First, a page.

- By Ben Pryor
Skier and storyteller Connor Ryan (Hunkpapa Lakota) is always on the go these days.
When I caught up with him recently, he was at another airport, getting ready to head back to southeast Alaska for a film project. This ski season, Ryan is splitting his time between Alaska and Colorado, where he is pursuing his passion for his dual pursuits of skiing and storytelling.
“Filming in Southeast Alaska has been a really rewarding experience, following the story of Ellen Bradley (Tlingit). She's a climate scientist, skier, and worthy of her whole story,” Ryan told Native News Online over the chaotic noise of the Denver International Airport.
“She’s been working with the Lingít Aaní tribal government and the Native Corporations to start a ski program specifically for Native youth in the Juneau area,” Ryan said. “Skiing in a rainforest is a whole opposite world than skiing in Colorado, but it’s been a pretty neat trip, culturally and community-wise. It’s not just about great skiing, but also meaningful threads in the story.”
In his early 20s, Ryan discovered a passion for skiing that would change his life. At the time, he was grappling with drugs, alcohol, and the weight of generational trauma.
Like many young Indigenous people, Ryan felt lost and uncertain about his future. Drugs and alcohol became his escape from the monotony of everyday life and the world’s problems. Looking back on that time, he remembers feeling adrift and lacking a sense of purpose, direction, and self-identity.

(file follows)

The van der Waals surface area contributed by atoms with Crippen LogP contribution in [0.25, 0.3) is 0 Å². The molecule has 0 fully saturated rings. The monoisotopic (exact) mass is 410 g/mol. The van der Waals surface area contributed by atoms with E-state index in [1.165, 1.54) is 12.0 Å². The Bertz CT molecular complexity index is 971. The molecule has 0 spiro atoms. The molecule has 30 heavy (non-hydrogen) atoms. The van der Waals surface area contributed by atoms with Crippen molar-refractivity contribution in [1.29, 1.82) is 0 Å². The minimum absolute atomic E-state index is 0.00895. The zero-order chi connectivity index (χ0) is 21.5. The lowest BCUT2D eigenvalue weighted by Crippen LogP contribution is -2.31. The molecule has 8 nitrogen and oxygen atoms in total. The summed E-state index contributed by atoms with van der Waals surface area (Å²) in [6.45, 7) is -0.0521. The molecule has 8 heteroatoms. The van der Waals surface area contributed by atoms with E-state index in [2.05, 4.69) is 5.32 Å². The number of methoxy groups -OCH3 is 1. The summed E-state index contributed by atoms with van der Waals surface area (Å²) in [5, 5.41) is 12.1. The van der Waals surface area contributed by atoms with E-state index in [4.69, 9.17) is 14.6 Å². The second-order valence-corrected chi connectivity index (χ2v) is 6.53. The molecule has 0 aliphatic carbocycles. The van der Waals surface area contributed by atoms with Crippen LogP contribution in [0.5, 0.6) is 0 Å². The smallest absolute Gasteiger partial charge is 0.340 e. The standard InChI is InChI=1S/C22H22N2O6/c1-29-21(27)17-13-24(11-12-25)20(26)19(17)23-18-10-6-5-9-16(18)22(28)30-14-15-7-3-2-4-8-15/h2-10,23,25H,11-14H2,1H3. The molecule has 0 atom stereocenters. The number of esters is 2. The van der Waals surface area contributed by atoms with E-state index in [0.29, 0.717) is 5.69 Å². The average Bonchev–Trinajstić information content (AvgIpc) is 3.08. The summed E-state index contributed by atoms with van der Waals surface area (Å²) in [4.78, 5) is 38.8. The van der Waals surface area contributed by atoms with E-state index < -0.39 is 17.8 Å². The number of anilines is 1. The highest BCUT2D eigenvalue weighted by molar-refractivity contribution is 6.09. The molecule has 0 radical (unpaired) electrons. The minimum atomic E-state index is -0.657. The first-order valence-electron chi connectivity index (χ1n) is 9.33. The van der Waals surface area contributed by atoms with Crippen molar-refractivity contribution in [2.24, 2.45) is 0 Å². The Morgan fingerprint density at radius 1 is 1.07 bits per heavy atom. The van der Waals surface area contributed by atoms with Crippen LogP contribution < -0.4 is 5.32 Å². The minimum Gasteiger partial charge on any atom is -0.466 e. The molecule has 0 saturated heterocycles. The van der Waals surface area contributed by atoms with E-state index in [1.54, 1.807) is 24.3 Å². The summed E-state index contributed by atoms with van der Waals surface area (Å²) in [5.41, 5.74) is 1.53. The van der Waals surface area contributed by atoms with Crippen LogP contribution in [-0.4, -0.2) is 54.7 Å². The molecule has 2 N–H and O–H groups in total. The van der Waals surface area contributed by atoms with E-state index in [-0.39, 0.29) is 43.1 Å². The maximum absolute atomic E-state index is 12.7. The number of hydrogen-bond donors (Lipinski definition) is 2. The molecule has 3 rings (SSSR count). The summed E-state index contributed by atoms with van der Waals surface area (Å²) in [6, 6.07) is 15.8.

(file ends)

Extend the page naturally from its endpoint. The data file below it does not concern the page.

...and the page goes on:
While skiing in the mountains, Ryan finally found the comfort and solitude he sought. The snow-covered peaks provided the solace he had previously sought through drugs and alcohol.
Growing up in Boulder, Colorado, Ryan had few coping mechanisms to deal with the challenges he faced. But he discovered a cultural connection and a renewed sense of purpose and direction through skiing.
Finding Purpose through Lakota Ceremony
When Ryan turned 21, he could finally afford his first pair of skis and a ski pass. Around this time, he felt a strong inner urge to reconnect with his Lakota heritage.
“I didn't feel like being Lakota and being a skier were two things that really merged. That changed for me once I started showing up in community … going to sweat lodge and especially after doing a traditional Lakota vision quest,” he said.
For Ryan, skiing is a form of dance and prayer. It serves as a unique ritual allowing him to establish balance in the natural world.
The traditional ceremonies helped lift the veil on Ryan’s mission.
“My purpose is to do something that serves all my relations, not just my community in the sense of Lakota people, but my community in the sense of the land that I love and how I'm connected to that,” he said. “It took having that cultural way of understanding. How I’m related to all those elements of life to get passionate about that and to understand that.
“As a Lakota person, I realize how specifically our ways of life are shaped by the environment that we came from. Because of that, I feel like we are the best stewards of the place we’re from. And so whenever I'm visiting, and I’m a guest on someone else’s land, I think about that.”
Lakota Environmentalism and Activism
“My biggest teacher so far has been learning from the land itself, but the more I listen to the land, the more it points me to the people,” Ryan said.
Ryan is part of the burgeoning movement of passionate outdoors people committed to preserving the land with Protect Our Winters. This community of athletes, scientists, creatives, and business leaders works to advance climate policies.
“There are certain actions we must take here that will make life possible in the future,” Ryan explained. “And there are certain actions that, if we allow them to happen, will prohibit that. So long as we live out of balance, with that understanding of what it really means to be related to a place, we’re going to continue to make life impossible in some of the places we want to live and appreciate the most. And I think Indigenous people should be the ones to lead the way on that.”